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How To Eat On $3 A Day – $1 Meals

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My personal budget is setup so that I only need to spend around $200 a month on food, which in mind is a very reasonable amount. This includes meals that are both filling and healthy, packed with vegetables, chicken, olive oil, and all other things that are supposedly good for you.

Then I came across a YouTube video by Brother Green Eats that shows how you can live on just $3 dollars a day, assuming you eat a total of 3 meals per day at $1 each. While a little skeptical at first, it totally made sense. You can find the video below.

Although I’m not going to write verbatim exactly what was said in the video, this article will give you a rough idea of what he said along with a few extra steps that can help you save even more money on what you buy. The best thing about this video is that he lives in one of the most expensive cities in the world, New York.

It’s Not What It Seems

What we actually perceive in the supermarket may not actually be true. Here are a few things to keep in mind the next time you go shopping.

Dried Foods Are Usually Cheaper

Most people think that canned foods are a lot cheaper, but Brother Green explains that dry is the “way to go.” A lot of food that you normally buy in a can can be purchased in a bag.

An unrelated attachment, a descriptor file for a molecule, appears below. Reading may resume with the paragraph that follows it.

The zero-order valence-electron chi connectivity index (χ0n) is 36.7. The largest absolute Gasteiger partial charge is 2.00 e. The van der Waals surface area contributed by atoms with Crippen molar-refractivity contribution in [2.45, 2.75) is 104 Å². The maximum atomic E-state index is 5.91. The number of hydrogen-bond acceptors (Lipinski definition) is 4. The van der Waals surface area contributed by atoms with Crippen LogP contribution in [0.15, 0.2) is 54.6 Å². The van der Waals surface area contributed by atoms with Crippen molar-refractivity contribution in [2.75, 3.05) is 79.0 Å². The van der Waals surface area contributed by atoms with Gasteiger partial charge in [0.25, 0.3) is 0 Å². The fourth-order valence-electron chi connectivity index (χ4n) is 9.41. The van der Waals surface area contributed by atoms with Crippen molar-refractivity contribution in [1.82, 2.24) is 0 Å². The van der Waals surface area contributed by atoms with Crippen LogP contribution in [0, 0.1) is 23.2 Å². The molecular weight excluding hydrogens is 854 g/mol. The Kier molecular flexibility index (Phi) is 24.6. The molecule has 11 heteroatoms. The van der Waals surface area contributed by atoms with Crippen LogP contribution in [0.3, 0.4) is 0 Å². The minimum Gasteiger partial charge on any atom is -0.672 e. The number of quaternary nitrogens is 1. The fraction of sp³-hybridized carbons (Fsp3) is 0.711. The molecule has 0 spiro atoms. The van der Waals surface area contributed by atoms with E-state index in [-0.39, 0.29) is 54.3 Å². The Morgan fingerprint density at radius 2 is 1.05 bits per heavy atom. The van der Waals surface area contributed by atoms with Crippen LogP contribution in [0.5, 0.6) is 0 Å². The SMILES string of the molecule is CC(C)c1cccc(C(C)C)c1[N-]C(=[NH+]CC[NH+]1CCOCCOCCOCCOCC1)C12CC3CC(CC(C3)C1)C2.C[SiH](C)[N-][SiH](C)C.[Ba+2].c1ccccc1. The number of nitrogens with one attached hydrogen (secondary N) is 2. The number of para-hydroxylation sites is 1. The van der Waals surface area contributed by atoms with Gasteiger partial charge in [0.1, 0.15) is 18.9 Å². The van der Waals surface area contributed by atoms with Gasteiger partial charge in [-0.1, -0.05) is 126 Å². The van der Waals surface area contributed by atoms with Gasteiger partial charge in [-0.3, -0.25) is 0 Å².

Beans, for example, can be found in all different varieties whether it they are canned or dried. The only difference is the amount of work that goes into it. With dried items, you might have to boil them for a few minutes before they can be considered edible.

Dried Foods Actually Have A Higher Quantity

Each food label should list the net weight of food that you are getting. Even though it doesn’t say directly on the packaging, you’re actually getting quite a bit more food if you buy the dried foods.

The reason for this is because when you soak dried beans in water, they end up expanding. When you buy foods that are canned, they’ve already expanding and thus are taking up a larger amount of volume.

Think of bagged foods that are condensed into a smaller area but in reality have a higher quantity than canned foods. Some great foods to do this with are beans, chickpeas, and croutons.

You Can Afford Meat